Legal Disputes

140 Franklin Crunch Lease Dispute Heads to Court

140 Franklin Street

140 Franklin Street

Next week, the case against a real estate company which is in negotiations to bring a Crunch Gym to a Tribeca residential condominium heads to court, and the decision could make or break a gym lease at 140 Franklin Street.

On Wednesday, March 12, the court will conduct a hearing to determine whether to grant the 140 Franklin Street condominium board’s application to prevent Lily Realty from signing a lease with Crunch, pending the trial. There is currently a temporary restraining order in place prohibiting Lily Realty from executing any lease with Crunch. That order expires upon the court’s decision, which will be issued following next Wednesday’s hearing.

“If the board wins the injunction, then Lily Realty would be unable to execute a lease with Crunch and the board would consider that a victory,” said Tarter Krinsky & Drogin attorney David Pfeffer, who along with Eric Zipkowitz is representing the condo board.

In a $5 million January 9 lawsuit against John Calicchio’s Lily Realty and Crunch, the board, representing the landmarked Tribeca condo near Varick Street, states that Crunch’s potential 19,000-square-foot lease of the ground- and lower-levels in the building would be in violation of the building’s condo declaration (which doesn’t allow any type of health club, gym, spa, weight training facility, physical therapy center or any other fitness-related use) and bylaws (dictating no tenants which are a source of “annoyance” to residents) as well as city zoning laws (which preclude a “physical culture or health establishment” in the space).

Lily Realty countered in opposition papers filed on Friday that the condo “fails to identify a prohibition” to having a gym in the space and that Crunch would “not create any harm for the residents.” The firm also says in the documents that the condo declaration and bylaws do not prohibit a fitness center.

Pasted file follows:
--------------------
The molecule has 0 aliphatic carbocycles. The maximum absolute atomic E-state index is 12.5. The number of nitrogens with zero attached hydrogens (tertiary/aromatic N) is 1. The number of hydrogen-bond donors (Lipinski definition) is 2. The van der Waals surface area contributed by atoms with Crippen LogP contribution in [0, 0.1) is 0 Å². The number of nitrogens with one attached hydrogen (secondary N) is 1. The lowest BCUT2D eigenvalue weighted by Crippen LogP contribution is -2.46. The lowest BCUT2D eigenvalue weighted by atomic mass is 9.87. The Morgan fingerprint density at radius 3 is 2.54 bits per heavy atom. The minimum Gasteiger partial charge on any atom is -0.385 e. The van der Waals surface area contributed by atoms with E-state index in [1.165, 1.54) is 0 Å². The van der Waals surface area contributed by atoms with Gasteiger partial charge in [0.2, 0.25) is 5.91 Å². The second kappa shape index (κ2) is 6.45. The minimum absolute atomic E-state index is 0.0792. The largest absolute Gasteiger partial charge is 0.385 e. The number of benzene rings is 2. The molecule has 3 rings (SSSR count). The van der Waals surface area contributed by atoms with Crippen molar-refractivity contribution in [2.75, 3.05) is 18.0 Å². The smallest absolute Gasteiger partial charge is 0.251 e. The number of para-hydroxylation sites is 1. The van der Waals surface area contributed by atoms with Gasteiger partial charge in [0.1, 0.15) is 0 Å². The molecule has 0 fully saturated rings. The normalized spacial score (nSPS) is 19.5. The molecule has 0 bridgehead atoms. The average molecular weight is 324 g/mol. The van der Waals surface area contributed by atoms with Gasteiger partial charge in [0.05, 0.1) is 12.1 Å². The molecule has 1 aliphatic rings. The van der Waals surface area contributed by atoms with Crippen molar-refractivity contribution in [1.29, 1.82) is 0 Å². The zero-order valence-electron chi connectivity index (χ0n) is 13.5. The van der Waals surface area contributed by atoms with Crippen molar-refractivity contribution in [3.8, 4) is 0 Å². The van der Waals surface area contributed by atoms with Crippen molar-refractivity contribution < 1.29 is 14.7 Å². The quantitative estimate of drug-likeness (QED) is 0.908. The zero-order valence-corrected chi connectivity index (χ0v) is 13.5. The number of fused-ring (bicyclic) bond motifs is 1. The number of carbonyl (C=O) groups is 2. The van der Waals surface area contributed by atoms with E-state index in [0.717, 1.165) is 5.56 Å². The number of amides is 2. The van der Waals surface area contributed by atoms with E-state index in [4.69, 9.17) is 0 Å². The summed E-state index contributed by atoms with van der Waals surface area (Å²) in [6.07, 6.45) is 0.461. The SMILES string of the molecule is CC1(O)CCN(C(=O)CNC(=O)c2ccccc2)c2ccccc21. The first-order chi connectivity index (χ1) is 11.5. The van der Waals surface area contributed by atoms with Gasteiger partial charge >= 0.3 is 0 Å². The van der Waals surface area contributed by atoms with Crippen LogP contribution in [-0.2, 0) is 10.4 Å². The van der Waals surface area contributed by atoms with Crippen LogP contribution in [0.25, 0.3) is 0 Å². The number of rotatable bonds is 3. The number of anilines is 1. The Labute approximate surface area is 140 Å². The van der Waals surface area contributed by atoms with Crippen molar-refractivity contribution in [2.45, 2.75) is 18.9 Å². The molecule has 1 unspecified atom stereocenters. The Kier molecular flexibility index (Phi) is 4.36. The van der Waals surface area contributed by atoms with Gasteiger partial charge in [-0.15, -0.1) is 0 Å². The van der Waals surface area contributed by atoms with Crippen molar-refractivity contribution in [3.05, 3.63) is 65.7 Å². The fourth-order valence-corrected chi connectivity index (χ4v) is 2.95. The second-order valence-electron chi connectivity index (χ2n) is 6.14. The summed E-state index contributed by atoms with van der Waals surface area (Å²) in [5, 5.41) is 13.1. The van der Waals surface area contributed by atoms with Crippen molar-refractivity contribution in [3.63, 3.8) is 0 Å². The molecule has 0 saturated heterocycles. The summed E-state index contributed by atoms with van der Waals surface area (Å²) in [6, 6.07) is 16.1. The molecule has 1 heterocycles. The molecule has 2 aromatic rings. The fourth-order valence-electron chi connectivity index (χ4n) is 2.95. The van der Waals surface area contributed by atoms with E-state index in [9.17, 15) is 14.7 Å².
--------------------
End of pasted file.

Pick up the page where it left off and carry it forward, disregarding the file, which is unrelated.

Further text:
The company says that if the injunction is permitted by the judge, it would lose around $387,500 in rent for the first year and $775,000 annually in the second and third years while having to continue to pay condo association fees.

The retail space, which served as an office for Mr. Calicchio’s Argo International electrical supply company, hit the market in August 2012, The Real Deal previously reported. But it was actually two years ago that Lily decided it wanted a tenant, according to Lily’s court documents. And it took two years for the firm to find Crunch.

Residents of the 13 units include J. Crew Chief Executive Mickey Drexler, who bought a 6,226-square-foot fifth-floor unit for $14.3 million in 2012.

Fulbright & Jaworski partner Mark Robertson, who represents Lily Realty, said he couldn’t talk without the permission of his client and then never followed up. Wilk Auslander’s William Scherer, who represents Crunch, didn’t respond to a request for comment.

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